To Jin, Bin has become an unwanted appendage, but they only have each other – that is the bond that inextricably ties them together, no matter what. And there are indeed moments of genuine warmth between the sisters. When they sing songs about grasshoppers with great exuberance, they momentarily seem to forget their sad situation. Jin also comforts Bin the one time she cries over their mother, protectively holds her hand as they cross a busy street, and even tutors her with reading at the farm.

The film begins with Jin learning how to tell time at school. But the irresponsible Big Aunt never bothers to re-enroll her in school – leaving the children to wander around the streets of the city. The passage of time becomes a central element in the story. Their mother gives the two girls a large red piggy bank and insists that she’ll return once it’s full of coins. Jin and Bin attempt to make money hawking fried grasshoppers to school kids in order to feed their plastic piggy. After Bin shakes out a coin to buy a sweet bun and gets smaller change, the two realize that they can speed up time by exchanging larger denomination coins for many more smaller ones. From a huge mound of dirt and rubble – the treeless mountain of the title and the image that apparently served as the film’s inspiration – Jin and Bin wait in vain for their mother’s return on the bus.

Once Big Aunt dumps them on their grandparents, she and the grandfather get into a loud argument. The grandpa doesn’t even try to hide it from the girls that they’re not wanted. But the grandma (Boon Tak Park), who has a wonderfully wizened face and wears a blue towel fashioned into a hat, turns out to be totally accepting of Jin and Bin, and the girls return her kindness in their own touching way. The pace of life on the farm feels slower, the tone shifts slightly, the colors become golden, and the film ends with a wide shot of Jin and Bin as they sing and walk through a overgrown field.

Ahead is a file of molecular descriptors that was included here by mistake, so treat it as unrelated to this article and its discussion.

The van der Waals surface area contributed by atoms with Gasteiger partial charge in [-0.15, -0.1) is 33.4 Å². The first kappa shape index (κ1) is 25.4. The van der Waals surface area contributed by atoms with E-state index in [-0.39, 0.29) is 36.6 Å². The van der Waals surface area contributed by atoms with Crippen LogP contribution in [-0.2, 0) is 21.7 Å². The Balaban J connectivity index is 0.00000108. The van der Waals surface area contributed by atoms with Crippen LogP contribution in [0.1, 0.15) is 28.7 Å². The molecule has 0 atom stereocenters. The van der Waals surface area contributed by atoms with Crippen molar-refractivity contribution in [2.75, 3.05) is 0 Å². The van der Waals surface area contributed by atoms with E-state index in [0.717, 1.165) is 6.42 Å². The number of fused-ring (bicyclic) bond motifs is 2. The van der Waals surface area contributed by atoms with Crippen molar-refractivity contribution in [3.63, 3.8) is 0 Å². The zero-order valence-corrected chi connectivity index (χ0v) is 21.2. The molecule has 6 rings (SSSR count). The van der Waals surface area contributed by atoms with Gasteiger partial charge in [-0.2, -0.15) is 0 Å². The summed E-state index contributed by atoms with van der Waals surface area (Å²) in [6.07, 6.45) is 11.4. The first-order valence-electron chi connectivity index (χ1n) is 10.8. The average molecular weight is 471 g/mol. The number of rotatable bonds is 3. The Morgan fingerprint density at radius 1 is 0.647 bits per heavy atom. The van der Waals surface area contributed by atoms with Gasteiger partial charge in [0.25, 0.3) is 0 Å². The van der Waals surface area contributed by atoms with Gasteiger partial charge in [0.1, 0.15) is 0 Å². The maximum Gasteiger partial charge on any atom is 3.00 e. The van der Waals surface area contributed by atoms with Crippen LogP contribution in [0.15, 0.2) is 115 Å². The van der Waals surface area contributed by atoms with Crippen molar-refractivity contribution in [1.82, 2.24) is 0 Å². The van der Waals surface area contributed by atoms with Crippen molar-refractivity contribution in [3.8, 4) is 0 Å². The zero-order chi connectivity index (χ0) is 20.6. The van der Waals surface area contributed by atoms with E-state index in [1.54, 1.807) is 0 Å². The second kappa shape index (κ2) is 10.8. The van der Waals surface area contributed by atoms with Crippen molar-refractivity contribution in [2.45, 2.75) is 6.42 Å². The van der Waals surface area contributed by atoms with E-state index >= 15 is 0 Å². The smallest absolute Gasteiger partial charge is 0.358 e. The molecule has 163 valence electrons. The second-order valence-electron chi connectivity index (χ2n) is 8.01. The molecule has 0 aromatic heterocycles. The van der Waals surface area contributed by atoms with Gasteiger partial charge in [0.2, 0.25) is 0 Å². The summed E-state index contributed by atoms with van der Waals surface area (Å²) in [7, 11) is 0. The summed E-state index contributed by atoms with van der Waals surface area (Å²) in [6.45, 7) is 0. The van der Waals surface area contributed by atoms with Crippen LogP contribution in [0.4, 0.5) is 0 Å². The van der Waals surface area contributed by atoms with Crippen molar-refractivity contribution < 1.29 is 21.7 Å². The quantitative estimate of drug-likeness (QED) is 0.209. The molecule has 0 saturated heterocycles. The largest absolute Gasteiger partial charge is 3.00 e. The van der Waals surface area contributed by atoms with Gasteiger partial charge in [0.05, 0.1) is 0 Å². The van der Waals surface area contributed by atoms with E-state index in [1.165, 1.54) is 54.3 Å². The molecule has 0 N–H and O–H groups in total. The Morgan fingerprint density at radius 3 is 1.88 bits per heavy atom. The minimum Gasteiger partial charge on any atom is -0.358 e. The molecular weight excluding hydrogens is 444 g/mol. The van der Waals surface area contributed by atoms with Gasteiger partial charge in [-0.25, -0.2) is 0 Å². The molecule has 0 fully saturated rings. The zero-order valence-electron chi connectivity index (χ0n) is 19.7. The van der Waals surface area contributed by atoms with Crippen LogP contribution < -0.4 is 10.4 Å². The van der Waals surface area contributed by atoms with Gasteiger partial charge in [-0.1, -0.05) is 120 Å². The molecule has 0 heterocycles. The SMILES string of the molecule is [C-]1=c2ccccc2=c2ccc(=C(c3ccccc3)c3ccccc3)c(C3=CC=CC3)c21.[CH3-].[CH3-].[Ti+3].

Instead of the conventional way of breaking down the story into individual shots, Kim (who studied painting, performance, and video at the School of the Art Institute of Chicago) uses individual shots to build her story. She uses wider landscape shots as temporal transitions, but also to comment on events. When Jin and Bin are told by Big Aunt that their mom isn’t returning, dark clouds obscure the sun. Yet Treeless Mountain is infused with such pure poetry that images never feel overtly metaphorical or symbolic, nor does Kim resort to using music to underscore the feelings of her characters.

What’s especially notable about Treeless Mountain is the precision of So Yong Kim’s spare visual style and understated narration. And if the emotional impact of the film feels like a dagger has been thrust into your heart, Kim does it with such skill and artistry that she doesn’t leave any trace of an incision.

Treeless Mountain screened at the 2009 Wisconsin Film Festival. It will be released on DVD in this country on September 15 by Oscilloscope Laboratories.

Posted 18 July, 2009